Pat Robertson Describes U.S. Foreign Policy

Conservative Christian broadcaster Pat Robertson has stirred up a firestorm with his call for “taking out” Venezuelan president Hugo Chavez. What’s all the fuss about? All that Robertson has done is state publicly what has long been an important part of U.S. foreign policy — assassination of foreign rulers who behave independently of Washington.

John Perkins described how U.S. foreign policy works in his book Confessions of an Economic Hit Man: How the U.S. Uses Globalization to Cheat Poor Countries Out of Trillions. In order to place foreign rulers under Washington’s thumb, the first step is to ply them with foreign loans and foreign aid, oftentimes funneled through the IMF or World Bank. While such funds are sometimes billed as “money to help the poor,” the reality is that they are nothing more than bribes to line the pockets of grateful and dependent foreign officials in return for loyalty to Washington.

Sometimes a ruler goes “independent” of Washington, refusing to follow its orders or suggestions. That brings in the State Department and the U.S. Congress, which, in the name of “promoting democracy,” starts funneling millions of dollars in U.S. taxpayer money to foreign candidates and parties who are opposing the recalcitrant ruler, with the aim of ousting him from office and replacing him with someone who is loyal to Washington.

If interference with foreign political processes doesn’t work, then the next step is an economic embargo or sanctions, whose aim is to squeeze the foreign citizenry into such misery and poverty that they will take up arms and violently overthrow their ruler and replace him with someone who is loyal to Washington. That of course has been the aim of the 40-year-old unsuccessful embargo against Cuba. It was also the aim of 12 years of brutal sanctions against Iraq, which contributed to the deaths of hundreds of thousand of Iraqi children, again without success, after Saddam Hussein went independent after having received WMDs and military assistance from the United States in his war against Iran.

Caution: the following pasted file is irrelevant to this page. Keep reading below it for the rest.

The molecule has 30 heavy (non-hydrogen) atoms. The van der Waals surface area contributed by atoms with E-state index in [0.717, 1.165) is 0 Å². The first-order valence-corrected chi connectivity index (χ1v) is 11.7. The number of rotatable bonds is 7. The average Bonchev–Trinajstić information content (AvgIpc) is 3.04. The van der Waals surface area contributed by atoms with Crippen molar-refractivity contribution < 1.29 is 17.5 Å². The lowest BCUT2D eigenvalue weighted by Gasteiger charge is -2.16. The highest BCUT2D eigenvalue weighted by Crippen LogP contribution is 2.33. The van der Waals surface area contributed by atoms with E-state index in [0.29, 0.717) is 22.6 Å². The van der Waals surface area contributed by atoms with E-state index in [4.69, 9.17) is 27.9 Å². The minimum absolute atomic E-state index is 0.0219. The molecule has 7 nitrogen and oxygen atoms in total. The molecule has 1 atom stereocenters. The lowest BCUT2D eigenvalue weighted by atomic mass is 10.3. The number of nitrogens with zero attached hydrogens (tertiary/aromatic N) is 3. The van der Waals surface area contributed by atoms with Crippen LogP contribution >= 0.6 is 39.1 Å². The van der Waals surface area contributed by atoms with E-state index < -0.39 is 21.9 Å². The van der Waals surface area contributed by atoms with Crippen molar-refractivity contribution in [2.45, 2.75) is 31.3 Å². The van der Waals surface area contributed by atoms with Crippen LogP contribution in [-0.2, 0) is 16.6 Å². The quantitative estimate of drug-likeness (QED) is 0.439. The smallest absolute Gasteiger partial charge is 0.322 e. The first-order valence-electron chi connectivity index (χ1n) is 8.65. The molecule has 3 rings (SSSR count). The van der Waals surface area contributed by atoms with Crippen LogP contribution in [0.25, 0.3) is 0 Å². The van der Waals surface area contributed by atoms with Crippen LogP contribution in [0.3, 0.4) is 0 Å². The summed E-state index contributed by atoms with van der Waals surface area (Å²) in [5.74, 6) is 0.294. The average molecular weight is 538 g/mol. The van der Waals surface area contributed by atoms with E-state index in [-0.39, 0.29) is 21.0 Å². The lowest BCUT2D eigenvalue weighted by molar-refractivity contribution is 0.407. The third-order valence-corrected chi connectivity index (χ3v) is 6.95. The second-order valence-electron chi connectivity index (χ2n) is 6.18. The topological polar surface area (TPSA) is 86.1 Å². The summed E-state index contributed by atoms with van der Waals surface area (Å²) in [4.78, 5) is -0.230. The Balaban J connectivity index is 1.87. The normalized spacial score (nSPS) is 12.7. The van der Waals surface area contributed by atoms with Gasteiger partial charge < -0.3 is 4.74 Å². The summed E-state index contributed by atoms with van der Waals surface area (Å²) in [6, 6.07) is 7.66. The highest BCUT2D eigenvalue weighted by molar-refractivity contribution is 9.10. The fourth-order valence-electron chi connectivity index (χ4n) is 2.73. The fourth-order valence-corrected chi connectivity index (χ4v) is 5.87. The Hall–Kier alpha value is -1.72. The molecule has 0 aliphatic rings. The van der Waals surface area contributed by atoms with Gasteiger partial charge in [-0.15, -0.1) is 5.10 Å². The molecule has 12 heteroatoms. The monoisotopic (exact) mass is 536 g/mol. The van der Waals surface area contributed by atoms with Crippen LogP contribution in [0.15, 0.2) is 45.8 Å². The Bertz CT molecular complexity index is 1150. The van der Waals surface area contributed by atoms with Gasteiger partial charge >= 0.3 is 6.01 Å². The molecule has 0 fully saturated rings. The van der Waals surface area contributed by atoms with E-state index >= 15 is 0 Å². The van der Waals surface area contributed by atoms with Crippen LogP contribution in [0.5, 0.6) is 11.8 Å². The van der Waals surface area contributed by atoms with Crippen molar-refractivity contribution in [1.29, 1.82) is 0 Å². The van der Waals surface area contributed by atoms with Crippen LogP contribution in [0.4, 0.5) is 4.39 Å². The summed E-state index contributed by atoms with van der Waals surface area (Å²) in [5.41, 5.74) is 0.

If the embargo or sanctions don’t succeed, the CIA steps in. Its job is to carry out either a coup or an assassination of the recalcitrant ruler, or both. As Perkins points out, that’s why the Ecuadoran president Jaime Roldos and the Panamanian president Omar Torrijos were assassinated. It’s also the reason for the CIA-supported coups in Chile, Guatemala, and Iran.

Cuba’s president, Fidel Castro, provides a good example of where independence of U.S. rule can get a foreign dictator in hot water with U.S. officials. While U.S. officials claim that the reason they oppose Castro is that he is a communist dictator, nothing could be further from the truth. After all, as a socialist Castro embraces Social Security, Medicare, Medicaid, public schooling, income taxation, welfare, and equalization of wealth — that is, the same socialist programs that U.S. officials embrace. Castro also treats suspected terrorists the way that U.S. officials do — military tribunals, denial of due process, no independent criminal defense attorneys, no jury trials, and swift punishment. Castro even favors the war on drugs, despite its decades of failure.

So what’s their real beef with Castro? Unlike his U.S.-favored predecessor, Fulgencio Batista, another brutal Cuban dictator, Castro has long kept his country independent of Washington, a cardinal sin as far as U.S. officials are concerned. If Castro had behaved with the obsequiousness toward Washington that Batista did, he would be as big a hero to the United States as, say, Pervez Musharraf, the unelected military dictator of Pakistan and former ally of the Taliban who decided to toe the official U.S. line after receiving millions of dollars in U.S. grants after 9/11.

What happens if assassination fails? That’s when the Pentagon steps in, as the people of Cuba, Panama, Grenada, and Iraq have discovered. But as Robertson correctly points out, military invasions are much more expensive than assassination, in terms of both blood and treasure.